Water Heals at Medical College
Polshek Partnership Architects
Sited on the Upper East Side, the newly completed 330,000-square-foot, 15-story Weill Greenberg Center for ambulatory care takes its place among the college’s array of different architectural styles. Guided by the principle that the building’s design is integral to the healing process, Polshek Partnership Architects created a series of interior water features, including a 60-foot-long water wall, a 100-foot-long stream, and a reflecting pool. An interior vehicle drop-off that opens directly onto the ground floor lobby (complete with valet parking) facilitates patient arrivals and departures. A white ceramic fritted glass curtain wall cut into undulating vertical facets allows soft light to permeate the interior while assuring patient privacy. It also reflects the gothic motif of the original New York Hospital-Cornell Medical Center across York Avenue.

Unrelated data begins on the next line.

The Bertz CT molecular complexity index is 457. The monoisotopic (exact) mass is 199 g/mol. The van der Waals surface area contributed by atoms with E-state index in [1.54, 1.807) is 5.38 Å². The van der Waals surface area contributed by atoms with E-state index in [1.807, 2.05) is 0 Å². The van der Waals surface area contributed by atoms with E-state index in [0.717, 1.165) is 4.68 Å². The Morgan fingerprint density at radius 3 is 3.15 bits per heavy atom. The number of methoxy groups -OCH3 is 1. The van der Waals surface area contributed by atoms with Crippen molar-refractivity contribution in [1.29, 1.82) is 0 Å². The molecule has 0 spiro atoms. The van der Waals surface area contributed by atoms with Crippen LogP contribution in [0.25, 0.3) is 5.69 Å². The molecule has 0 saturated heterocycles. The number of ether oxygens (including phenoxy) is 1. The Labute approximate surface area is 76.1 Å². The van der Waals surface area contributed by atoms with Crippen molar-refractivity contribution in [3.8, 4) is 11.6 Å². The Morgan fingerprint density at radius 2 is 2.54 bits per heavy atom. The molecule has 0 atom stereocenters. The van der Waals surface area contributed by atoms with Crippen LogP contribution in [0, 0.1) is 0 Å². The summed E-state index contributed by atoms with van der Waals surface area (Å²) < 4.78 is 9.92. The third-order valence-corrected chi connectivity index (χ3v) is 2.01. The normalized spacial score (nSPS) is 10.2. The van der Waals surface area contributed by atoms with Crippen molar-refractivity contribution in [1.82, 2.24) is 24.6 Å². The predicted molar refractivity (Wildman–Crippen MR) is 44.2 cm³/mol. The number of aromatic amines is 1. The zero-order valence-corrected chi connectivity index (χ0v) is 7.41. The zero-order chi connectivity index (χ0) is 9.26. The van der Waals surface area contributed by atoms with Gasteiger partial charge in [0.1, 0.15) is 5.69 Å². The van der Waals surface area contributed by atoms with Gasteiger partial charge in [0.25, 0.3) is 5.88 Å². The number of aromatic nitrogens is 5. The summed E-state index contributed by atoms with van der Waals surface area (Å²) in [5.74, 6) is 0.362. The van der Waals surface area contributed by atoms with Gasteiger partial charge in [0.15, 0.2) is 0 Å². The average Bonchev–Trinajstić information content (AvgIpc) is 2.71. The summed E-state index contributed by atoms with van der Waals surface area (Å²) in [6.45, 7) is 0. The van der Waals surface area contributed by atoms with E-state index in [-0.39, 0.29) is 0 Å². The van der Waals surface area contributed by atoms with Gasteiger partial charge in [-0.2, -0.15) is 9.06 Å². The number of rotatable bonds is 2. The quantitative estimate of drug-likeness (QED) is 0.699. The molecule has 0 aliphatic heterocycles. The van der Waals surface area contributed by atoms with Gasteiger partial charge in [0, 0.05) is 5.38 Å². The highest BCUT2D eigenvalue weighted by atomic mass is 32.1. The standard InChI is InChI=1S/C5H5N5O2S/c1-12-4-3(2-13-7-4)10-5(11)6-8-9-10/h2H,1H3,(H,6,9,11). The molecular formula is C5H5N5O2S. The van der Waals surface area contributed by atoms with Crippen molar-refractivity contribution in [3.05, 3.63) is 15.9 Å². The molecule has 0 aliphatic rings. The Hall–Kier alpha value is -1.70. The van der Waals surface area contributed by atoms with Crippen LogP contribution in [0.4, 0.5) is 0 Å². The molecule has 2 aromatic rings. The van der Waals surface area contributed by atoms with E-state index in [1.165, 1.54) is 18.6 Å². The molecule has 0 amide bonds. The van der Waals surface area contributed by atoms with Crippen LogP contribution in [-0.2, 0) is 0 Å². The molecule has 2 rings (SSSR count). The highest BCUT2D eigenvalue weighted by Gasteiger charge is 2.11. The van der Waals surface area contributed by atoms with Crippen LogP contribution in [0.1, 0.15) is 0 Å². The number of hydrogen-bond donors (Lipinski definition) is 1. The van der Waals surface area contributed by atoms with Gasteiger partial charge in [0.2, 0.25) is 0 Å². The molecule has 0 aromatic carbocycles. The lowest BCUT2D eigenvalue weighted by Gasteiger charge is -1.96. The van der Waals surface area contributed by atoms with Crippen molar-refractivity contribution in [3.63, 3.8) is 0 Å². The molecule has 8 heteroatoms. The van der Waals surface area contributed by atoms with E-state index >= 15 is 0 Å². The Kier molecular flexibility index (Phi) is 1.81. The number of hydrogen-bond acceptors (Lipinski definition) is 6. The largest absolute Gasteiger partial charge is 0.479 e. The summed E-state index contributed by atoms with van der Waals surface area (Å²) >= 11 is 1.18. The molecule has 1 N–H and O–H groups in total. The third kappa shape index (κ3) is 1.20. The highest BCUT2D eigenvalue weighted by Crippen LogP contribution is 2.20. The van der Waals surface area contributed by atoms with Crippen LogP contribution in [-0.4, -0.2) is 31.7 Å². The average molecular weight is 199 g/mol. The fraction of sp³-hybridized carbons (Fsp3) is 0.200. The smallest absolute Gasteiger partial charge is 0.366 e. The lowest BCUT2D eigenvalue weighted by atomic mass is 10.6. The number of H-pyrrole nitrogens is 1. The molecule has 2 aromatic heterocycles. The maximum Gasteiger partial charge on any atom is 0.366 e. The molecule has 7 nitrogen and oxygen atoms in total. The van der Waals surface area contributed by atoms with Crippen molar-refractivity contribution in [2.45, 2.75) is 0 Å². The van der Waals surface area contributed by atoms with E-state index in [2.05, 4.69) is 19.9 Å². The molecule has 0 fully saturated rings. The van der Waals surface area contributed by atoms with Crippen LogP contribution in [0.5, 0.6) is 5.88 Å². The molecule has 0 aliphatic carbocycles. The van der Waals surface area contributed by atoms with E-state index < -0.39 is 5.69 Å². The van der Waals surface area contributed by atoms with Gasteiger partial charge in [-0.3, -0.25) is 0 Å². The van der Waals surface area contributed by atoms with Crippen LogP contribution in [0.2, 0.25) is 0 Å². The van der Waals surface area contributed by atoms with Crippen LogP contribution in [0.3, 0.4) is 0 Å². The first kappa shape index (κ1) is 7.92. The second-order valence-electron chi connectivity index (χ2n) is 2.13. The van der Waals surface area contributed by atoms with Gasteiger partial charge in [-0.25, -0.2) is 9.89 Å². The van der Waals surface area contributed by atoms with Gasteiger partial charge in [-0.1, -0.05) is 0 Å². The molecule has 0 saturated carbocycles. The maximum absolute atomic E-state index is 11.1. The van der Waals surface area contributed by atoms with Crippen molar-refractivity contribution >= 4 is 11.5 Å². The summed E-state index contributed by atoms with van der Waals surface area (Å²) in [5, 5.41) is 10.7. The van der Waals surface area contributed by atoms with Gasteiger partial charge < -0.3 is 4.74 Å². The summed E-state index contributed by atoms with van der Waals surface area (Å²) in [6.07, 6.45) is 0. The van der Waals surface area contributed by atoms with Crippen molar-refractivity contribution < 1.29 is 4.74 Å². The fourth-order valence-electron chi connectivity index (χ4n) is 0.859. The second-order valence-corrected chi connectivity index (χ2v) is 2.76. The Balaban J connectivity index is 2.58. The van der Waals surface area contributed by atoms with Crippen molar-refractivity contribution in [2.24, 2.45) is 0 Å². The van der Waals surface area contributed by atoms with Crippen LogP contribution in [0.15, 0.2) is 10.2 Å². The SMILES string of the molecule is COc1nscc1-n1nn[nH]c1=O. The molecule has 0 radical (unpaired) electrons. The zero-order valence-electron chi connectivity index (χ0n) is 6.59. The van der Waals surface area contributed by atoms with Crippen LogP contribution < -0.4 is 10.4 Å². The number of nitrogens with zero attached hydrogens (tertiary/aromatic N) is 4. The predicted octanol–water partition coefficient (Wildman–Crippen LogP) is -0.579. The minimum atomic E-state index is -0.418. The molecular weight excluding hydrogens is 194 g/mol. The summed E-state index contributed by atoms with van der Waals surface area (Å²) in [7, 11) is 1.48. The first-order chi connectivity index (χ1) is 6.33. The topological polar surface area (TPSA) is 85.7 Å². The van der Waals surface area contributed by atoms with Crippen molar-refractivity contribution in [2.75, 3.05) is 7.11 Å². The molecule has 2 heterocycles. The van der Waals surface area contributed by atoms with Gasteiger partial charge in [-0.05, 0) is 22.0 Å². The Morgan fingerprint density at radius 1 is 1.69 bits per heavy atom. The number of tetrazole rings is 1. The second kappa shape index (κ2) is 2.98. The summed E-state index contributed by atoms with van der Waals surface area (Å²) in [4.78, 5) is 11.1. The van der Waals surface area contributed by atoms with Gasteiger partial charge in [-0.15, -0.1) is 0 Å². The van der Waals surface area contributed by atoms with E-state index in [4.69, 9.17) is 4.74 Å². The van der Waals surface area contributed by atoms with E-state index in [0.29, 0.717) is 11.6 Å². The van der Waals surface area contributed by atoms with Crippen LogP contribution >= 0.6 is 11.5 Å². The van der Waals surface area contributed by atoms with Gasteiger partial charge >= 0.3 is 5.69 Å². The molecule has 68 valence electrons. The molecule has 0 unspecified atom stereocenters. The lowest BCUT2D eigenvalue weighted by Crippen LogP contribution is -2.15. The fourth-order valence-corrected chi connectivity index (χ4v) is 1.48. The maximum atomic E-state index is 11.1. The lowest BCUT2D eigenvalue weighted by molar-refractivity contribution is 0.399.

Boris Godounov Plays Princeton
Jesse Reiser, AIA, principal of Reiser + Umemoto RUR Architecture, led a team of graduate students at Princeton University’s School of Architecture in designing the set for the world premiere of Alexander Pushkin’s 1825 play, “Boris Godunov.” The interdisciplinary set design involved the concept, design, and production of the sets using legendary theater director Vsevolod Meyerhold’s notes and other source materials as the basis for a new interpretation. For the design of the sets, Meyerhold’s concept of the “biomechanical theatre” was extrapolated to fit a 21st century paradigm.
On the Boards in Baltimore
Cooper, Robertson & Partners
Baltimore Mayor Sheila Dunn recently unveiled Cooper, Robertson & Partners’ urban design plans for Lexington Square, a mixed-use urban retail destination and residential project. The three-city-block, $250 million redevelopment project has been designed to revitalize the Market Center Urban Renewal Area of Baltimore’s Westside. Two 14-story residential towers containing 400 residential rental apartments, 300,000 square feet of retail space, and 900 enclosed parking spaces comprise the project that is slated to begin construction in Spring 2008.